I am developing a /relatively/ easy python script to allow a person to tweak
the default Emmentaler font as they desire without needing to mess with
metafont, but by simply modifying the .OTF files in FontForge. I feel like
I've gotten things /mostly/ under control, but I am running into two issues
that I just can't figure out.
The first has to do with the glyphs, which I tweaked a little, that come
from the feta-alphabet subfonts (i.e., the time-signature numerals and the
dynamics letters) which for some reason default to some other font for the
numbers and letters and don't use those in my font at all:
The other issue appears with the arpeggio element and, I suspect, also with
the trill element (though I haven't tried it explicitly), neither of which
did I modify at all. As can be seen below, the glyph doesn't connect for a
I have combed through the source code, but I couldn't find anything remotely
obvious as to why this would be the case. There also appears to be some
kerning information for these glyphs that I think I've figured out, but not
sure. Let's just say I am at a loss without some help from someone more
intimately involved in the data required to render these glyphs (Han-wen?
Now, why am I doing this?
Well, Although creating a new music notation font is definitely fun, there's
another more important reason for this. I'm an engineer by trade with some
manufacturing experience. I also love singing and playing the piano and
computer programming, which makes using LilyPond quite enjoyable. As I have
looked at the notation glyphs from older (and IMHO more beautiful) scores
that are hand engraved and printed, there is an artistic aspect of the glyph
designs that is still missing from Emmentaler. I am, in NO WAY, saying that
Emmentaler is a poorly designed font. It is VERY NICE and I offer my highest
regards to those who developed it. I know it took a ton of work.
Here's what's missing, and I don't know how metafont can capture this. Much
of the focus of the design of Emmentaler font has been around the
*/engraving/* part, which is HUGELY important. However, one thing we are
forgetting (which may not be important to others, but I see as more
critical) is the design AND FABRICATION of the punches that were used. Let
me explain what I mean.
In order to cut metal, I have to have a tool that is */sharp/*. How sharp?
Well, that's relative I suppose, but let's assume I have a tool with
knife-like edge that is hard enough to cut, say, the treble clef punch at a
particular size. Now, this knife edge is only so sharp and, when cutting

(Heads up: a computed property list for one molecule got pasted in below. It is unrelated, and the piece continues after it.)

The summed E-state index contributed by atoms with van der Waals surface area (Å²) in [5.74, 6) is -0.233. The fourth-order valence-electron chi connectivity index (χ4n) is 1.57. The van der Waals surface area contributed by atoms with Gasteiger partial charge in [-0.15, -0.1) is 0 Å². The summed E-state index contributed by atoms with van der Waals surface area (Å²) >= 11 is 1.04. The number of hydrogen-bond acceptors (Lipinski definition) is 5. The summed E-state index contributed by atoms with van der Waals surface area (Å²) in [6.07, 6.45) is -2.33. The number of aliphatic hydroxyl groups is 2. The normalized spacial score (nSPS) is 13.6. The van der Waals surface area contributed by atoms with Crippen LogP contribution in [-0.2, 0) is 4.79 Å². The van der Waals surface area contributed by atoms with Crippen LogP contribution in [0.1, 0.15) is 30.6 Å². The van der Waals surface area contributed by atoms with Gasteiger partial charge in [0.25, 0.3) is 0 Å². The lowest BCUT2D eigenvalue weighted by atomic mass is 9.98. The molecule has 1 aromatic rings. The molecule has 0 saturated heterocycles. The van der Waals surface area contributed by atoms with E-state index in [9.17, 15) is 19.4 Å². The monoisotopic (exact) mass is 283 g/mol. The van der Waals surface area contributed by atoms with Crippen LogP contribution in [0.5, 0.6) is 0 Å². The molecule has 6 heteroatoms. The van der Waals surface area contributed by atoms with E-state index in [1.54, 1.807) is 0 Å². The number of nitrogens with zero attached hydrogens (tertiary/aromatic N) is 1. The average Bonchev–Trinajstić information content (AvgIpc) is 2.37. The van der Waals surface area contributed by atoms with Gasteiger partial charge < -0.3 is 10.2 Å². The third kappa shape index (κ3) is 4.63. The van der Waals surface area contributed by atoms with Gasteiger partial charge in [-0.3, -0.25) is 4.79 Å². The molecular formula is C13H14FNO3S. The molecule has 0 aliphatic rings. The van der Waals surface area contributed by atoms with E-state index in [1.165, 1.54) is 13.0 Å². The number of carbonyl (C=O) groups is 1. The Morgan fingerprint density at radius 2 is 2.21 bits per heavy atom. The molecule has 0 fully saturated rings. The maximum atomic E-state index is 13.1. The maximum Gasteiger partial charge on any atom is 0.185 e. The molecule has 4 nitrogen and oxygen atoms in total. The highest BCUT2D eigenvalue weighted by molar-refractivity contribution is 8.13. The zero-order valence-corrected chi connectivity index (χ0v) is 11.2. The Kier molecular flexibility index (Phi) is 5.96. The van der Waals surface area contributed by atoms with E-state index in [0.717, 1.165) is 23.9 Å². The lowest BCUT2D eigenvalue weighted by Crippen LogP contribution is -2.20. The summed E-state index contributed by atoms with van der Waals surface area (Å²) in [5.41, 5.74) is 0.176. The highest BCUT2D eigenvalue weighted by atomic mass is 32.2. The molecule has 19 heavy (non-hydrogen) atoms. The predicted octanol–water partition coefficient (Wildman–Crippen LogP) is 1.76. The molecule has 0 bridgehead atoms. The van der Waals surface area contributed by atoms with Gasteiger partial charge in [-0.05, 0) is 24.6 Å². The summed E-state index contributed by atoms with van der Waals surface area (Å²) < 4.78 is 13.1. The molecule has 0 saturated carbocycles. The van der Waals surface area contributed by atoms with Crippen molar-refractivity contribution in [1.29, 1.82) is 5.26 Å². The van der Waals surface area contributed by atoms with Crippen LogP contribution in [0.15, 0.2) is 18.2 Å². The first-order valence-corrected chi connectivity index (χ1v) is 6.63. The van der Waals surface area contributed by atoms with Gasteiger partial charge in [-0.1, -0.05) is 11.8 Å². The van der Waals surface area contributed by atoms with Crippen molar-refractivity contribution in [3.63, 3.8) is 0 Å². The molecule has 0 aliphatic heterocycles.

metal, isn't likely to be used like we would use a knife to carve wood. On
the contrary, it would be used more like a chisel and would be able to
create a /smallest/ feature size, like for an interior corner. This is the
most obvious kind of feature that most people don't think about when
creating a classical-looking font. Exterior corners can be made sharp--/no
problem!/--because I am not limited in size by the tool I'm using to create
it. On the other hand, the interior corners are /*NEVER EVER EVER* going to
be sharp/ because I simply do not have a strong enough tool with a sharp
enough edge to cut a perfectly sharp interior corner. Even nowadays with our
advanced manufacturing processes, this is a difficult and very expensive
What this means: in order to have a truly authentic, classically engraved
look, ALL interior corners should be rounded-ish, and the rounded-ness
should remain optically constant (i.e., for emmentaler-26, the internal
rounds would be optically the same size as those for emmentaler-11, but in
the font itself, the rounds would be /MUCH LARGER/ for emmentaler-11 than
emmentaler-26 because the intended print size is /MUCH SMALLER/). I realize
that using a traditional printing press with liquid ink will also contribute
to the final size of these rounds, so what this "minimum feature size"
should be is certainly debatable. I know that not everyone would agree with
the need to add this feature, or with any of the other changes I've made,
but take it for what it's worth. I think it would add a very nice touch to
Wow, I didn't mean for all that to come out right now, but I thought I'd
share some thoughts on this matter. I just LOVE LOVE LOVE LOVE the printed
look of hand-engraved scores, and the Emmentaler font does great for the
most part, but I don't feel like it quite captures some unmistakable
hand-engraved features of the whole engraving/printing process needed to
make computer-generated scores look more authentic and less
computer-generated. There are even more features that I love, but would be
most difficult to mimic, so I won't go there (yet).
So, back to my original reason for posting this. Can someone help me figure
out why the dynamic letters and time-signature numbers won't appear like
they should from my font and why the arpeggio elements won't line up? I know
there's kerning involved, but I don't suspect that is the issue. I know the
glyphs are there in the font, so that's also not the issue. Thanks for your
help and keep up the excellent work!
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